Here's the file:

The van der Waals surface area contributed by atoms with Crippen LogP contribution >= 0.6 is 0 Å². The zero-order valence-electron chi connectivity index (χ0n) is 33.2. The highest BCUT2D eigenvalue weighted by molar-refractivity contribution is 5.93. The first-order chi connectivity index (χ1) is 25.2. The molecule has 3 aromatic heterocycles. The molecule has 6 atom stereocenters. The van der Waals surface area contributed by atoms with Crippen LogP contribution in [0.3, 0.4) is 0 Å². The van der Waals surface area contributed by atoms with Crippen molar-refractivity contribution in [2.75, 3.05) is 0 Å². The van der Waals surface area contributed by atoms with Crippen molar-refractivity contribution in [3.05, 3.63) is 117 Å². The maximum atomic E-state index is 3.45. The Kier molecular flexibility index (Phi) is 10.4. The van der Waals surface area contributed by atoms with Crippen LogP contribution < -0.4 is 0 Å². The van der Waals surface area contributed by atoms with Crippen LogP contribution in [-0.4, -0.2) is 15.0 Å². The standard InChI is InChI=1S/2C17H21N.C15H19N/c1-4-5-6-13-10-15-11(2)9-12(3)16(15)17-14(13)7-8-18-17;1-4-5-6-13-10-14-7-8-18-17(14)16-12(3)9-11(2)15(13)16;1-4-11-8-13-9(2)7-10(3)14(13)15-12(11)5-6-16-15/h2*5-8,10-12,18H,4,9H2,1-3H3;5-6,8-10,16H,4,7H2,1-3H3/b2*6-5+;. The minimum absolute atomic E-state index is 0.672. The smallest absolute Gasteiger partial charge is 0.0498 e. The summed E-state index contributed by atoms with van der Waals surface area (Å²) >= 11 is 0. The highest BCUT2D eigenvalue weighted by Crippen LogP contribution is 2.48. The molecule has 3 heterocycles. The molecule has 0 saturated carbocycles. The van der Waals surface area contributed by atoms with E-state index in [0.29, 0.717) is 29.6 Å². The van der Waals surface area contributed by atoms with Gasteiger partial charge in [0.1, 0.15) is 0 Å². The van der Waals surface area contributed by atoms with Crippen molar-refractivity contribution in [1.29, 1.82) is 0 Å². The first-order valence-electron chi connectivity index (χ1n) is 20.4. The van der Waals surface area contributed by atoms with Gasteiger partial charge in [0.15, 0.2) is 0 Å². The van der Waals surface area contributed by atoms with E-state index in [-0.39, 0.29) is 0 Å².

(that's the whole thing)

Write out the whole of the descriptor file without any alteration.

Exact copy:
The van der Waals surface area contributed by atoms with Crippen LogP contribution >= 0.6 is 0 Å². The zero-order valence-electron chi connectivity index (χ0n) is 33.2. The highest BCUT2D eigenvalue weighted by molar-refractivity contribution is 5.93. The first-order chi connectivity index (χ1) is 25.2. The molecule has 3 aromatic heterocycles. The molecule has 6 atom stereocenters. The van der Waals surface area contributed by atoms with Crippen LogP contribution in [0.3, 0.4) is 0 Å². The van der Waals surface area contributed by atoms with Crippen molar-refractivity contribution in [2.75, 3.05) is 0 Å². The van der Waals surface area contributed by atoms with Crippen molar-refractivity contribution in [3.05, 3.63) is 117 Å². The maximum atomic E-state index is 3.45. The Kier molecular flexibility index (Phi) is 10.4. The van der Waals surface area contributed by atoms with Crippen LogP contribution < -0.4 is 0 Å². The van der Waals surface area contributed by atoms with Crippen LogP contribution in [-0.4, -0.2) is 15.0 Å². The standard InChI is InChI=1S/2C17H21N.C15H19N/c1-4-5-6-13-10-15-11(2)9-12(3)16(15)17-14(13)7-8-18-17;1-4-5-6-13-10-14-7-8-18-17(14)16-12(3)9-11(2)15(13)16;1-4-11-8-13-9(2)7-10(3)14(13)15-12(11)5-6-16-15/h2*5-8,10-12,18H,4,9H2,1-3H3;5-6,8-10,16H,4,7H2,1-3H3/b2*6-5+;. The minimum absolute atomic E-state index is 0.672. The smallest absolute Gasteiger partial charge is 0.0498 e. The summed E-state index contributed by atoms with van der Waals surface area (Å²) >= 11 is 0. The highest BCUT2D eigenvalue weighted by Crippen LogP contribution is 2.48. The molecule has 3 heterocycles. The molecule has 0 saturated carbocycles. The van der Waals surface area contributed by atoms with E-state index in [0.29, 0.717) is 29.6 Å². The van der Waals surface area contributed by atoms with Gasteiger partial charge in [0.1, 0.15) is 0 Å². The van der Waals surface area contributed by atoms with Crippen molar-refractivity contribution in [1.29, 1.82) is 0 Å². The first-order valence-electron chi connectivity index (χ1n) is 20.4. The van der Waals surface area contributed by atoms with Gasteiger partial charge in [0.15, 0.2) is 0 Å². The van der Waals surface area contributed by atoms with E-state index in [-0.39, 0.29) is 0 Å².